RESULTS: Among the 67 patients studied, BP tests were positive in 44%, and 26% were positive for RV. There was no etiological identification in 35%, and RV combined with BP was identified in 5%. All patients had similar demographic characteristics. Cough followed by inspiratory stridor or cyanosis was a strong predictor of pertussis, as well as prominent leukocytosis and lymphocytosis. Rhinorrhea and dyspnea were more frequent in viral infections. Macrolides were discontinued in 40% of patients who tested positive for RV and negative for BP. Conclusion: the results suggest that viral infection can be present in hospitalized infants with clinical suspicion of pertussis, and etiological tests may enable a reduction in the use of macrolides in some cases. However, the etiological diagnosis of respiratory virus infection, by itself, does not exclude the possibility of infection with BP.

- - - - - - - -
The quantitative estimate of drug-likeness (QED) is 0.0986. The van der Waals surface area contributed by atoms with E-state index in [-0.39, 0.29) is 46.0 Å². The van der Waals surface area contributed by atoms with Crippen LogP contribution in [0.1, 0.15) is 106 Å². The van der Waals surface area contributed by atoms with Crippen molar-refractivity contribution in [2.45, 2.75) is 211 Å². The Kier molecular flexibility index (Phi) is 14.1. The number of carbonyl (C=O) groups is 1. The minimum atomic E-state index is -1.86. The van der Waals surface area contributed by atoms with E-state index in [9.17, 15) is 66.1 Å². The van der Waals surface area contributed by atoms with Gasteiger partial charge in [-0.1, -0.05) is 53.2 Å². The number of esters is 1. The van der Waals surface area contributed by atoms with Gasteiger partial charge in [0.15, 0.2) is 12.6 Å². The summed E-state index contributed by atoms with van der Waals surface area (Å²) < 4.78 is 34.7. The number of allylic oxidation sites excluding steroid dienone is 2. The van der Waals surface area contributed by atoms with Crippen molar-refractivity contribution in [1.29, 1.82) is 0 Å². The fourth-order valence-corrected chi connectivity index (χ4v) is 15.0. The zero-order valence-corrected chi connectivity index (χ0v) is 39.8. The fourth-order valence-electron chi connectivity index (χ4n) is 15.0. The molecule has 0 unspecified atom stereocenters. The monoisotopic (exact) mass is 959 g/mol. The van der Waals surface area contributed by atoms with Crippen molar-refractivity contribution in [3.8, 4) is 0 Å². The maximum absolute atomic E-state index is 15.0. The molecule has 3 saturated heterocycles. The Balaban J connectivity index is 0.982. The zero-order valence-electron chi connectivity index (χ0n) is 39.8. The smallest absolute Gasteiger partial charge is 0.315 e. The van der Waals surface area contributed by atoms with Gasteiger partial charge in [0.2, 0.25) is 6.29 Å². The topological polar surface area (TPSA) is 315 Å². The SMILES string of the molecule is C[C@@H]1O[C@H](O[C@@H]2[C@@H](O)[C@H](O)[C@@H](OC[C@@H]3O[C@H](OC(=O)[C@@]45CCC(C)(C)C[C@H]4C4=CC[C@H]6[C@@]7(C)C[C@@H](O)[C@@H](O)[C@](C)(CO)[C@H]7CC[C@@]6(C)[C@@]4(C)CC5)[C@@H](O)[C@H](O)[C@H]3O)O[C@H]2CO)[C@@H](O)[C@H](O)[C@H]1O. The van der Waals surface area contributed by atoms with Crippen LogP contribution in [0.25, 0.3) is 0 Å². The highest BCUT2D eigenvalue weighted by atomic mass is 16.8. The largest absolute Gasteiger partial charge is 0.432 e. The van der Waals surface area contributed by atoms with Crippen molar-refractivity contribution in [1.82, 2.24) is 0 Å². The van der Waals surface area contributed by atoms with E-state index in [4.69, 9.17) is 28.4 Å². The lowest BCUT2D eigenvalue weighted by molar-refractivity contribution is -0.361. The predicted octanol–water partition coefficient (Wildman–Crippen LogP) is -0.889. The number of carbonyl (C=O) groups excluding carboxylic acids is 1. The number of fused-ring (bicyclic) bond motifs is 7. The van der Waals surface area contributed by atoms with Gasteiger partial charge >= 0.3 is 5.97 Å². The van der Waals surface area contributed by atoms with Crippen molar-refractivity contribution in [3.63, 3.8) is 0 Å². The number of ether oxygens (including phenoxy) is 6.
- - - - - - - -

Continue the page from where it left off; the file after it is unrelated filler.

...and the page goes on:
Keywords: Whooping cough; Bordetella pertussis; Respiratory tract infections; Infant


 

 

Introduction

Acute respiratory infections are prevalent in pediatric patients, particularly in infants.1 The clinical manifestations depend on the etiological agent, patient-related factors, and environmental interactions.1,2 Often, the etiological diagnosis of respiratory infections in infants cannot be based on clinical parameters, as symptoms caused by different microorganisms may be similar.2